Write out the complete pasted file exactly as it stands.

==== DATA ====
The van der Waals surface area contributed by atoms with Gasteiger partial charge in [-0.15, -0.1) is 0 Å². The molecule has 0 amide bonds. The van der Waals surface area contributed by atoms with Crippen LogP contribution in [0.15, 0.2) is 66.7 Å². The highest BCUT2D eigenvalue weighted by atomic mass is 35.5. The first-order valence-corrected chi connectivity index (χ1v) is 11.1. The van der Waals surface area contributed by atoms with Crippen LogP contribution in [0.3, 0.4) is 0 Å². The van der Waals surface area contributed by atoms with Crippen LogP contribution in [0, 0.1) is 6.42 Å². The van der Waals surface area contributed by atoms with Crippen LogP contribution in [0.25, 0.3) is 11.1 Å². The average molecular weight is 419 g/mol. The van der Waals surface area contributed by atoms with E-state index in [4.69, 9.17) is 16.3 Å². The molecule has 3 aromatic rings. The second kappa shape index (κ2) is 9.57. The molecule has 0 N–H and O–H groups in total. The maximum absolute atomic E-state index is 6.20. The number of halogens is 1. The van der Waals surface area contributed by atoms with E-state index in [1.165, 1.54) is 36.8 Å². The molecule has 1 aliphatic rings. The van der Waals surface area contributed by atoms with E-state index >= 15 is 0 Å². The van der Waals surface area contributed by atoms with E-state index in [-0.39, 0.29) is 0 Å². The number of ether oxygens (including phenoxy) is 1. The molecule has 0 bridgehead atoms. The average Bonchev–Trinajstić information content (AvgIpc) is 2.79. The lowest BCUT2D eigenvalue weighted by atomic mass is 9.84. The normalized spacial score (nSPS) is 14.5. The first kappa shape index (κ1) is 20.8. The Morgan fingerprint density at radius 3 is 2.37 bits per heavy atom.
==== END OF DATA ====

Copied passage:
The van der Waals surface area contributed by atoms with Gasteiger partial charge in [-0.15, -0.1) is 0 Å². The molecule has 0 amide bonds. The van der Waals surface area contributed by atoms with Crippen LogP contribution in [0.15, 0.2) is 66.7 Å². The highest BCUT2D eigenvalue weighted by atomic mass is 35.5. The first-order valence-corrected chi connectivity index (χ1v) is 11.1. The van der Waals surface area contributed by atoms with Crippen LogP contribution in [0.3, 0.4) is 0 Å². The van der Waals surface area contributed by atoms with Crippen LogP contribution in [0, 0.1) is 6.42 Å². The van der Waals surface area contributed by atoms with Crippen LogP contribution in [0.25, 0.3) is 11.1 Å². The average molecular weight is 419 g/mol. The van der Waals surface area contributed by atoms with E-state index in [4.69, 9.17) is 16.3 Å². The molecule has 3 aromatic rings. The second kappa shape index (κ2) is 9.57. The molecule has 0 N–H and O–H groups in total. The maximum absolute atomic E-state index is 6.20. The number of halogens is 1. The van der Waals surface area contributed by atoms with E-state index in [1.165, 1.54) is 36.8 Å². The molecule has 1 aliphatic rings. The van der Waals surface area contributed by atoms with E-state index >= 15 is 0 Å². The van der Waals surface area contributed by atoms with E-state index in [-0.39, 0.29) is 0 Å². The number of ether oxygens (including phenoxy) is 1. The molecule has 0 bridgehead atoms. The average Bonchev–Trinajstić information content (AvgIpc) is 2.79. The lowest BCUT2D eigenvalue weighted by atomic mass is 9.84. The normalized spacial score (nSPS) is 14.5. The first kappa shape index (κ1) is 20.8. The Morgan fingerprint density at radius 3 is 2.37 bits per heavy atom.